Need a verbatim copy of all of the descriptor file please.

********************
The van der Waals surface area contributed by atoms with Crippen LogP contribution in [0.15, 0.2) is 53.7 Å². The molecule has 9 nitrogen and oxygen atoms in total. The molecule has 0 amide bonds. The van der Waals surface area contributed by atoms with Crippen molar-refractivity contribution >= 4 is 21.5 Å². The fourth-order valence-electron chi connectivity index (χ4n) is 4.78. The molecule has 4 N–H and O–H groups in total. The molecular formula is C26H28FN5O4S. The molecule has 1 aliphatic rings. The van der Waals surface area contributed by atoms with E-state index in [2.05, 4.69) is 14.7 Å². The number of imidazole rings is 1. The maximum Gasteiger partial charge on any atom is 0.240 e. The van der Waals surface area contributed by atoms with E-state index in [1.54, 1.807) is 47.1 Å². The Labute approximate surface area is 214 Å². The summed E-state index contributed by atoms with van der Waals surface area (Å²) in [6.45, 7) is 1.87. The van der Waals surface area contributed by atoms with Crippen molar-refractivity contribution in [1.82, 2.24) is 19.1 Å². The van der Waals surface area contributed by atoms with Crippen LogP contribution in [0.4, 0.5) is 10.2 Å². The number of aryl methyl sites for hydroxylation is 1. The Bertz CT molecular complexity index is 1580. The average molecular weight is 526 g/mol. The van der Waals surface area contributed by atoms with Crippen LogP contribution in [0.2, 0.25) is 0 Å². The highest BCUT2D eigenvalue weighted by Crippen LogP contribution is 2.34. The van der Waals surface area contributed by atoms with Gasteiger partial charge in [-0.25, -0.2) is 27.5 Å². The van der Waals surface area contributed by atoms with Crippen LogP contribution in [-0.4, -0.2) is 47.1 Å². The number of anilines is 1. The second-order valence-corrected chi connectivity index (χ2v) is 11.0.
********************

The van der Waals surface area contributed by atoms with Crippen LogP contribution in [0.15, 0.2) is 53.7 Å². The molecule has 9 nitrogen and oxygen atoms in total. The molecule has 0 amide bonds. The van der Waals surface area contributed by atoms with Crippen molar-refractivity contribution >= 4 is 21.5 Å². The fourth-order valence-electron chi connectivity index (χ4n) is 4.78. The molecule has 4 N–H and O–H groups in total. The molecular formula is C26H28FN5O4S. The molecule has 1 aliphatic rings. The van der Waals surface area contributed by atoms with E-state index in [2.05, 4.69) is 14.7 Å². The number of imidazole rings is 1. The maximum Gasteiger partial charge on any atom is 0.240 e. The van der Waals surface area contributed by atoms with E-state index in [1.54, 1.807) is 47.1 Å². The Labute approximate surface area is 214 Å². The summed E-state index contributed by atoms with van der Waals surface area (Å²) in [6.45, 7) is 1.87. The van der Waals surface area contributed by atoms with Crippen molar-refractivity contribution in [1.82, 2.24) is 19.1 Å². The van der Waals surface area contributed by atoms with Crippen LogP contribution in [0.4, 0.5) is 10.2 Å². The number of aryl methyl sites for hydroxylation is 1. The Bertz CT molecular complexity index is 1580. The average molecular weight is 526 g/mol. The van der Waals surface area contributed by atoms with Crippen LogP contribution in [0.2, 0.25) is 0 Å². The highest BCUT2D eigenvalue weighted by Crippen LogP contribution is 2.34. The van der Waals surface area contributed by atoms with Gasteiger partial charge in [-0.25, -0.2) is 27.5 Å². The van der Waals surface area contributed by atoms with Crippen LogP contribution in [-0.4, -0.2) is 47.1 Å². The number of anilines is 1. The second-order valence-corrected chi connectivity index (χ2v) is 11.0.